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1/5 stands up Ramadi police force

28 Aug 2005 | Cpl. Tom Sloan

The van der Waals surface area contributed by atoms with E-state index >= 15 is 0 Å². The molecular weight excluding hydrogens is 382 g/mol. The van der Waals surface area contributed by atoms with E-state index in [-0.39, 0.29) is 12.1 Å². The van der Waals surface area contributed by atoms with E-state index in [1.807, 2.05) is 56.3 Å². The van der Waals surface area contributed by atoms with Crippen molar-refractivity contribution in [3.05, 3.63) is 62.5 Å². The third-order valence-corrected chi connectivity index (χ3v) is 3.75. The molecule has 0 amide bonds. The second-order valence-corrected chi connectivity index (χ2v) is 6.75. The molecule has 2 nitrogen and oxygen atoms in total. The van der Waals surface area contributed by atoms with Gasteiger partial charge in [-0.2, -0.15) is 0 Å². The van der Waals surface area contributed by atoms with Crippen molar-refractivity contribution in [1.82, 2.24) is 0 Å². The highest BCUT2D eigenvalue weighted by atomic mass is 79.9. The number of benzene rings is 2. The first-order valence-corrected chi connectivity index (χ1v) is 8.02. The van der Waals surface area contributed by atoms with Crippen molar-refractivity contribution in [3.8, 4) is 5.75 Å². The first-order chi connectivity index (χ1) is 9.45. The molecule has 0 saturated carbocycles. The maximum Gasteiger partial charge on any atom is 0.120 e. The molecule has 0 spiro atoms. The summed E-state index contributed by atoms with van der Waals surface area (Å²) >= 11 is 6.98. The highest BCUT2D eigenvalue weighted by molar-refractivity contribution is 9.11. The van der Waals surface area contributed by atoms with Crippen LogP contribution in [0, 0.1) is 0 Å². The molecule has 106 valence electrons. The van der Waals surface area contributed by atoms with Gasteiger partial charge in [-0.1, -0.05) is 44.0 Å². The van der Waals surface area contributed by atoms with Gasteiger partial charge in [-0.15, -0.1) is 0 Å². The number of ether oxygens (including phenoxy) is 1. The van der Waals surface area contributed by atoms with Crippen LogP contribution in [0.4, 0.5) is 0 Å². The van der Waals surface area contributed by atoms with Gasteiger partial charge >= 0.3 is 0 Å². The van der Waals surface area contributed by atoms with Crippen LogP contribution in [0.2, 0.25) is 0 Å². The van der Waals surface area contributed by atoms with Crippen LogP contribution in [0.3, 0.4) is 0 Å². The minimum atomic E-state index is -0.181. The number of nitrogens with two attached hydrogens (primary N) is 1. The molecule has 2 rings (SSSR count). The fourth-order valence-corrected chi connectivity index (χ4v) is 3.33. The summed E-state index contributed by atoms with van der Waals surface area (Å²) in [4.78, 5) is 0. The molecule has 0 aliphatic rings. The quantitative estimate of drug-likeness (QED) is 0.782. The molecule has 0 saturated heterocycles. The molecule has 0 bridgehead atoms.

Iraq’s volunteer forces will soon be doing more than patrolling the streets in a combat posture, they’ll be walking a beat, as the new police force gains momentum in the capital city. So far, more than 500 men have visited the Ramadi Police Headquarters and volunteered to protect and serve. This recent motivation prompted 1st Battalion, 5th Marine Regiment to launch an operation to ensure only qualified men fill the ranks, according to Capt. Arturo Hernandez, assistant operations officer with Headquarters and Service Company. “Our mission is to stand up a legitimate police force that’s capable of protecting Ramadi and its residents,” said the 33-year-old from San Diego, Calif. The infantry battalion set up a facility at the police headquarters in May of this year to accomplish this task. After a screening process, the men are trained in police work. The facility neighbors the Government Center where a platoon of Company A Marines stand sentry at an observation post. Staff Sgt. Douglas D. Kilmer, 1st Battalion, 5th Marines’ mess chief with Headquarters and Service Company, six Marines, two interpreters, one Navy corpsman and a soldier man the facility. Each morning between 50 and 100 men gather outside the police headquarters’ entrance and wait to undergo screening from the 37-year-old from Murrieta, Calif., and his team. “We screen about 50 men a day,” said Kilmer. Ten men are let in at a time and are searched by two Iraqi police officers under the supervision of Lance Cpl. Christopher M. Johnson, a legal clerk with H & S Company. After the detailed search is complete, the 23-year-old from Maybee, Mich., escorts the men to the screening facility where they are given a brief before beginning the selection process. “We are selecting members for the Iraqi Police Force,” said Capt. Barton K. Nagle, the intelligence officer for H & S Company. He relayed information to the Iraqis through Spc. Redouane Rahli, a linguist with 2nd Brigade Combat Team, during a recent operation. “We want to hire people who want to help protect their city and the members of their city,” said Rahli. “If you qualify you may become a police officer.” The men then are then entered into the facility’s administration system. “We record everything on their ID cards,” the 2000 Dundee High School graduate said while writing a man’s name into a logbook. “Names, ages, addresses -- the lot. It all gets recorded.” Petty Officer 3rd Class Loui C. Villanueva, a Corpsman with 1st Battalion, 5th Marines’ battalion aid station, gives each man a physical examination. “I check their hearts, lungs and all the basics,” said the 24-year-old from Vancouver, British Columbia. “I also check their range of motion to make sure they can fire a weapon and chase criminals.” When the 1998 Channal Islands High School graduate deems them fit for duty, they take an oral and written examination and are questioned why they want to be police officers. “We want to find out what are their motives,” said Hernandez. In the Coalition Forces’ quest to restore Ramadi’s infrastructure, Hernandez says, establishing a competent police force free of bad cops is vital. “This is our AO (area of operations) and were responsible.” Three Marines also enter each man into the Biometric Automated Toolset (BAT) before their screening is complete. “The BAT is a way for us to keep track of them,” said Lance Cpl. Adam R. Pulido, an intelligence analyst with H & S Company. The BAT is a system that takes iris scans, records fingerprints, and takes digital photos of individuals, explained the 21-year-old from Sonoma, Calif. “We have a permanent record of them after we enter them into the BAT,” said the 2002 Sonoma High School graduate. “We’re also going to use the BAT to make their badges.” According to Kilmer, after a sizeable amount of Iraqi men are screened and qualified to be police officers – approximately 500 – the next step is for 1st Battalion, 5th Marines, to provide them with training and logistical support. The Iraq Ministry of Interior pays the officers’ salaries, he said. “We’re going to issue them uniforms, badges and weapons. A uniformed force of Iraqi officers will be employed to police the city in the not so distant future.”